The Chief Executive of car technology company Bluesona, Mel Morrison, has welcomed the introduction of tougher action on mobile phone use while driving as an important step in improving safety.
Downpatrick-based Bluesona works with insurance companies to provide a system, LoopMatics, that tackles distraction driving caused by mobile phone calls.
“The changes to The Road Traffic Offenders (Northern Ireland) (Amendment) Order 2020 are vital,” said Mr Morrison. “They are a clear signal that mobile phone use while driving is the worst type of distraction for a motorist.”
Under the changes approved the fine for using a handheld mobile phone was increased from £60 to £200 and the number of penalty points increased to six. A second offence will lead to the loss of their licence.
Bluesona’s LoopMatics system tracks the driver’s on road behaviour as well as recording their mobile phone use. It is designed to encourage safer driving by providing feedback to the user on their journey and flagging the times when a mobile is used.
“The Statutory Rules introduced by Infrastructure Minister, Nichola Mallon, are an important step forward,” said Mr Morrison. “Hopefully they will indicate to all drivers that it is not legal, and not acceptable to use a mobile when behind the wheel.
“And I particularly welcome the fact that all parties backed Ms Mallon’s changes, and spoke so powerfully in the Assembly chamber.”
From 2017 Bluesona has focused on making driving safer, in partnership with insurance companies. Unlike many of the ‘black box’ style devices they developed LoopMatics uses a simple plug-in to track journeys, acceleration, heavy braking and if these coincide with using a mobile.
During the discussion on the changes to the Road Traffic Offenders Order Ms Mallon said that she had consulted with the Assembly’s Infrastructure Committee, Justice Minister, Naomi Long, and PSNI Chief Constable, Simon Byrne, and that all backed the increased penalties.
“The illegal use of a mobile phone while driving is a selfish disregard for the law,” the SDLP MLA said bringing forward her proposals in the chamber. “It poses a serious threat to not just the driver who made the selfish choice but to many other innocent road users. The consequences can be devastating.”
Mr Morrison said that he was conscious when developing LoopMatics it was clear there needed to be more than just a nudge to the way mobile phone use is thought about.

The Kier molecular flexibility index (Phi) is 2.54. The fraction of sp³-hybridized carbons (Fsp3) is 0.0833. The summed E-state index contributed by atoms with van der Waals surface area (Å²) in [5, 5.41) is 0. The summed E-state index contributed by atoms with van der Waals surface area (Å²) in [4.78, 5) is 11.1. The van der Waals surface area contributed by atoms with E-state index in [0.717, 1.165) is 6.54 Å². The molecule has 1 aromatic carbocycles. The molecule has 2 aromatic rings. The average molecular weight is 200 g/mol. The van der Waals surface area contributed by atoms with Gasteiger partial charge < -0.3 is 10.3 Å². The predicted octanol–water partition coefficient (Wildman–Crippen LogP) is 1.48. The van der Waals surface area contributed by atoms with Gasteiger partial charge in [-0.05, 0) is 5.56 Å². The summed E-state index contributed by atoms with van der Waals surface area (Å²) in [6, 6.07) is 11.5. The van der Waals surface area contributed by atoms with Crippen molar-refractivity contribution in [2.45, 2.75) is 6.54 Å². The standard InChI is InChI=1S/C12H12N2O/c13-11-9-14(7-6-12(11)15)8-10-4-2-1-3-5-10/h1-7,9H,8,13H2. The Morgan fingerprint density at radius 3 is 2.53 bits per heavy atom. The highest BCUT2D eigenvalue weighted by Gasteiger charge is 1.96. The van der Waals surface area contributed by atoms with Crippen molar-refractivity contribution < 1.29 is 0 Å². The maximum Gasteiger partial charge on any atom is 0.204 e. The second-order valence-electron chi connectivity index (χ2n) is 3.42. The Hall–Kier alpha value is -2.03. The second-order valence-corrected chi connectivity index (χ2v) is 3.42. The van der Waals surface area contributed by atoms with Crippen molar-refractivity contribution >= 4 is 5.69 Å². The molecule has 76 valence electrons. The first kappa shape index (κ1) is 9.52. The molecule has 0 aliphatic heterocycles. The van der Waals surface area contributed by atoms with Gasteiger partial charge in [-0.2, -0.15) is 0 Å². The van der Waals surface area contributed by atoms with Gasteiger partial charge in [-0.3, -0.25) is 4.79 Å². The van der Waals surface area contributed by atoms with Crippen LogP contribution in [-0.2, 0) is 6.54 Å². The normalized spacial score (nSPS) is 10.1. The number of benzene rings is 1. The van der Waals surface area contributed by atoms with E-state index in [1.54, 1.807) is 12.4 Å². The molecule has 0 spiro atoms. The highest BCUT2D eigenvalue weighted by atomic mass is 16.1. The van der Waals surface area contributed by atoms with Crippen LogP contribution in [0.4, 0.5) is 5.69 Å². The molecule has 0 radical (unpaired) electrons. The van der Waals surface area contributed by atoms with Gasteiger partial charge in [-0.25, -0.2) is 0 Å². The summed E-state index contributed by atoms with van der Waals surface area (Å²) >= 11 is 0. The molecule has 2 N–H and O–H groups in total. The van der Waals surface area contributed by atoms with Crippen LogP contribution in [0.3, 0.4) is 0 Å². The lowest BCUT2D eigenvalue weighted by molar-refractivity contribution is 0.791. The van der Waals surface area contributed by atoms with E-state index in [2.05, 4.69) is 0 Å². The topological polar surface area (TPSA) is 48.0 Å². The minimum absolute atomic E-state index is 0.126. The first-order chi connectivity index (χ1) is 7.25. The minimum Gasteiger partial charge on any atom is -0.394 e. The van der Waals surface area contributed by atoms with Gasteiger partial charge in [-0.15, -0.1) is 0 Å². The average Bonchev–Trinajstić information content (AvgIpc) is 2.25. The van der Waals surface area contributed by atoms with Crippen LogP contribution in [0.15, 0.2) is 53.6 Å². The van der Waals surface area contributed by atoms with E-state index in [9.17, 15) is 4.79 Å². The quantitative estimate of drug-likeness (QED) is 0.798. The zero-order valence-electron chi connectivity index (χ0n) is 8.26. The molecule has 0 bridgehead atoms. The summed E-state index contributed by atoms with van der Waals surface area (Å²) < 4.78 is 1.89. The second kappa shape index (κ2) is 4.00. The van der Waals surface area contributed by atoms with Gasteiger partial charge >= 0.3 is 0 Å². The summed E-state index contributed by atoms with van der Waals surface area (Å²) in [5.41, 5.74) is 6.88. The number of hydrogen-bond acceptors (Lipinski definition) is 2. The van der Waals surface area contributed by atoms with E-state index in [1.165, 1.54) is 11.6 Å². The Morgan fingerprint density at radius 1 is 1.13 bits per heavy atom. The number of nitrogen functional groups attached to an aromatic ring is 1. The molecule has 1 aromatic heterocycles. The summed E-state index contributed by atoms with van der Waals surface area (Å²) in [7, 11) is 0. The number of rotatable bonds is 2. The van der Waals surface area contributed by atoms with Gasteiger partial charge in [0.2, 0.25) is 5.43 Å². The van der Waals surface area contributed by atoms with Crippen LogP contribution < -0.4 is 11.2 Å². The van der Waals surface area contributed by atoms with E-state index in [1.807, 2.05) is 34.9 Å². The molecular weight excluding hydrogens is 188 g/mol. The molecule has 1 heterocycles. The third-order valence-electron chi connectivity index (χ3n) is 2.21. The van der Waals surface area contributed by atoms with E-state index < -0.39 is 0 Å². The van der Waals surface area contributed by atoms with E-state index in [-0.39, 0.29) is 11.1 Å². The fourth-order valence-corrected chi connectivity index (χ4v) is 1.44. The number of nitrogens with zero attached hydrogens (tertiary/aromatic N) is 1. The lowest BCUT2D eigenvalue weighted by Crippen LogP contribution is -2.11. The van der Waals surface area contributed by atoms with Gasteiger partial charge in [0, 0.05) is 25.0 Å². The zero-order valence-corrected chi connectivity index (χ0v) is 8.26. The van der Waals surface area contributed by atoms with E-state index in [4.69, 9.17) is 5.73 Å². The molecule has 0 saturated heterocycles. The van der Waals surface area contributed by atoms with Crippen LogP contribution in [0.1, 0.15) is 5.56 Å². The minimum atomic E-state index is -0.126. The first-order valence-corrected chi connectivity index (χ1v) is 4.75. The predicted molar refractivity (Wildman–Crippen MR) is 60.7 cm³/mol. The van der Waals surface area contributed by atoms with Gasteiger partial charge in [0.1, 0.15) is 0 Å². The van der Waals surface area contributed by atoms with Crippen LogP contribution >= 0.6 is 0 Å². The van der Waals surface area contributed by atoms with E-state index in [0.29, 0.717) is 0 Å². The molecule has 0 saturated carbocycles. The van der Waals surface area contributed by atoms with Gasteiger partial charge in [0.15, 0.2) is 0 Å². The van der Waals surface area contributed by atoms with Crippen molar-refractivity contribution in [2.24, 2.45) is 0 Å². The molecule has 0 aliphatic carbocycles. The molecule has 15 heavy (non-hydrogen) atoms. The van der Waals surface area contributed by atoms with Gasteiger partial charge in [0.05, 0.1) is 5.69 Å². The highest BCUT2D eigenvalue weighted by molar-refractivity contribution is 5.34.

“There needs to be a change of attitude, and a change in behaviour,” he said. “It needs to be based on it becoming the norm to stop using phones when behind the wheel.
“And, I congratulate the Assembly parties and members on passing the changes with no opposition. Too often we forget the role of MLAs in introducing safety measures.”
Under the changes newly qualified drivers who commit the offence will also be banned on their first offence as a result of the increase in penalty points.
Chair of the Assembly Infrastructure Committee, Michelle McIlveen, said: “As we are all aware, the technical advancements in phones have made the device an indispensable addition to our lives.
“However, it is the urge to check messages and respond to the sound of a notification that makes them so dangerous whilst driving.”
The DUP member also said that the committee would support the planned review of mobile phone offences to be carried out in line with the English and Welsh Department for Transport review.
Sinn Féin’s Cathal Boylan reflected on the impact of fatal road accidents.
“It is often said that a single death on a road is one too many,” he said. “We must improve road safety in any way that we can.
“We all know how families and, indeed, communities are affected by a death. It is incumbent on us to try our best to introduce as many measures as possible.”
Ulster Unionist, Roy Beggs, said: “The use of mobile phones has become more and more common. Many people are almost addicted to them. They forget the risks that are involved in being distracted when driving, even by considering the use of such a phone.”
Andrew Muir of the Alliance Party echoed the seriousness of the issue.
“Fifty-six people died on our roads in Northern Ireland last year,” he said. “Nine in 10 road deaths and serious injuries are caused by human error. That is why we must come down hard on those being reckless with the safety of others.”
Mr Morrison said that safety was the ultimate aim of Bluesona and LoopMatics, through its ability to show drivers, in an easy to use interface the habits, especially in terms of mobile phone use that needs to change.
Bluesona is based in Downpatrick and has a centre in Letterkenny. They offer their LoopMatics software to customers through various insurance companies.